Folks! Here’s a letter from prison…er…Chuck E. Cheese, sent to us by Angelica Totten, who originally posted it on her Facebook page. I so agree that the policy at Chuck E’s is not only overkill, it’s cultural pollution, spreading the idea that predators are always lurking near kids and ready to kidnap them if we don’t maintain a police-state-like vigilance. – L.
But it’s more than that, I think. When we treat going to a pizza parlor like going into lockdown, we as a culture have a problem. And the problem isn’t too many “predators.” It’s too many people who think there are predators lurking around every corner (does Chuck E. Cheese himself count? He was pretty scary). Being forced to be stamped with mystery ink is degrading, as if we are all suspected of just waiting for a chance to hurt a child. Even more degrading is having to wait to be scanned with an ultraviolet light before reluctantly being allowed to leave with YOUR OWN DAMN CHILD.
I decided pretty early on that I was going to avoid that scan, come hell or high water, and managed to get out the door before the KidCheck officer — oops, I mean employee — could Tase me or hit the panic button that summons the military helicopters. He did try to chase after me, you know, because this was somehow “unsafe.” My next move was going to be to pull down my pants and show him my c-section scar. I’m this kid’s mom, honest. Ask me how loudly he screams when he’s hungry and asked to clean up his toys.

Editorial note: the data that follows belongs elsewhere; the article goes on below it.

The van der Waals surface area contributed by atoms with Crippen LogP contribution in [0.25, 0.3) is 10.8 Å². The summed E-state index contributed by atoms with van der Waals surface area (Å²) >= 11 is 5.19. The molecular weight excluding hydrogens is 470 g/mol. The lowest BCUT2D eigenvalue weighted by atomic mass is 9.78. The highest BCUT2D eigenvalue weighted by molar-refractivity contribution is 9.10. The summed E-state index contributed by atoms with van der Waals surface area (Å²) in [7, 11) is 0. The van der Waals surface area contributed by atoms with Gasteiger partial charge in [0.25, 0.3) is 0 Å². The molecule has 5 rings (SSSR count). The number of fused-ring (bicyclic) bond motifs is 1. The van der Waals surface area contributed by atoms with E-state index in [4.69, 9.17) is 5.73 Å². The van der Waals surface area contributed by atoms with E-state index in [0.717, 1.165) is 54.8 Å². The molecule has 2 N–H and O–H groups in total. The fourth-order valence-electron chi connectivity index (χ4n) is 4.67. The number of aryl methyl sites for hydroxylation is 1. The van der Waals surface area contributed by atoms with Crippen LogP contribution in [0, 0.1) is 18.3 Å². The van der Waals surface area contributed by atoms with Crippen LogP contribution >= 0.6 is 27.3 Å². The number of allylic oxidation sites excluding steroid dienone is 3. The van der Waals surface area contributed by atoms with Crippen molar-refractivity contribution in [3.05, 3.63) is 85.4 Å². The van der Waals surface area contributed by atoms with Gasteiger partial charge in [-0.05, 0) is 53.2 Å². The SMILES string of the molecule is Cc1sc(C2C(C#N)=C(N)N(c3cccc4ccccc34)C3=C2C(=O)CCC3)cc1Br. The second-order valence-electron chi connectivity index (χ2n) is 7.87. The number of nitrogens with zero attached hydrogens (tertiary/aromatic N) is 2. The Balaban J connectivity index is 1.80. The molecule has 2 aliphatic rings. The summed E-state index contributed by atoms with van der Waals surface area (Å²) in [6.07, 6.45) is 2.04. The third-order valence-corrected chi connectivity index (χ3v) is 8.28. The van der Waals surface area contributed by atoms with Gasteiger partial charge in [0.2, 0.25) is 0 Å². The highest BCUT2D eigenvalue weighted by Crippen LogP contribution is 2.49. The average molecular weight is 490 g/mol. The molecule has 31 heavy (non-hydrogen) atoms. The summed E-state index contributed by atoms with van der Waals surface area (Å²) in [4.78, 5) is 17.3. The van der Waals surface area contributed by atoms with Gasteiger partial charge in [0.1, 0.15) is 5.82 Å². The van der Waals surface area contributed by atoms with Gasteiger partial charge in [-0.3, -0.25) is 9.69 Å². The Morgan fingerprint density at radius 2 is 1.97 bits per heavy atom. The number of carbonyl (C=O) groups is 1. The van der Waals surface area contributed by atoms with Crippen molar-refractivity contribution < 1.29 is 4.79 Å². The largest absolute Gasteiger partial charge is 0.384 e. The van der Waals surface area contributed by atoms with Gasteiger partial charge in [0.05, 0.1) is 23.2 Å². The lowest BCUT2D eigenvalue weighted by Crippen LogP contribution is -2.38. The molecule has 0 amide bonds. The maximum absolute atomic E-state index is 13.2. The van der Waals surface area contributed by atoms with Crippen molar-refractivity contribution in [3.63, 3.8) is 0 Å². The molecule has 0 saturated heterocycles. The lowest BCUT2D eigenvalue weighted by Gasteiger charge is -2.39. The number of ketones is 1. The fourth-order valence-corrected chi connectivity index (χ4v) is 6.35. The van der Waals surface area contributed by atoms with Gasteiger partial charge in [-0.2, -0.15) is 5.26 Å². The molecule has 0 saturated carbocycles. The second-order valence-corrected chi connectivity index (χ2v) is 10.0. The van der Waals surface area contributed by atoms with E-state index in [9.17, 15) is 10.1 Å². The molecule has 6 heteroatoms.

It made me feel somewhat better to pen a letter (well, email) to Chuck E. Cheese corporate headquarters complaining about this overkill policy. I suggested that perhaps if they don’t want to scrap the KidCheck program altogether, they could make it voluntary (not sure how that would work, but that’s their problem). The best solution would be for parents to stop outsourcing safety, and to realize that the best way to protect their kids is to (1) Teach them never to go off with strangers. Talking to strangers is fine. A stranger can help you if you’re in trouble. (2) Teach them to yell and fight back if somebody does something that makes them feel uncomfortable. And (3) Start letting them do things on their own, so they start figuring out what feels OK and what doesn’t.
And we as a culture have to calm down. It’s a vicious circle. If enough people talk about scary, scary predator dangers, you start to think maybe they know what they’re talking about. They don’t. Your child’s chances of being abducted and killed are .00007 percent. Crimes against children (and against all people) have been plummeting since 1992. Your kid is 40% more likely to die in a car crash than to be killed by a “predator.”
Hmm, now that I think about it, maybe they should have bouncers to keep your kids from getting in and out of the car with you…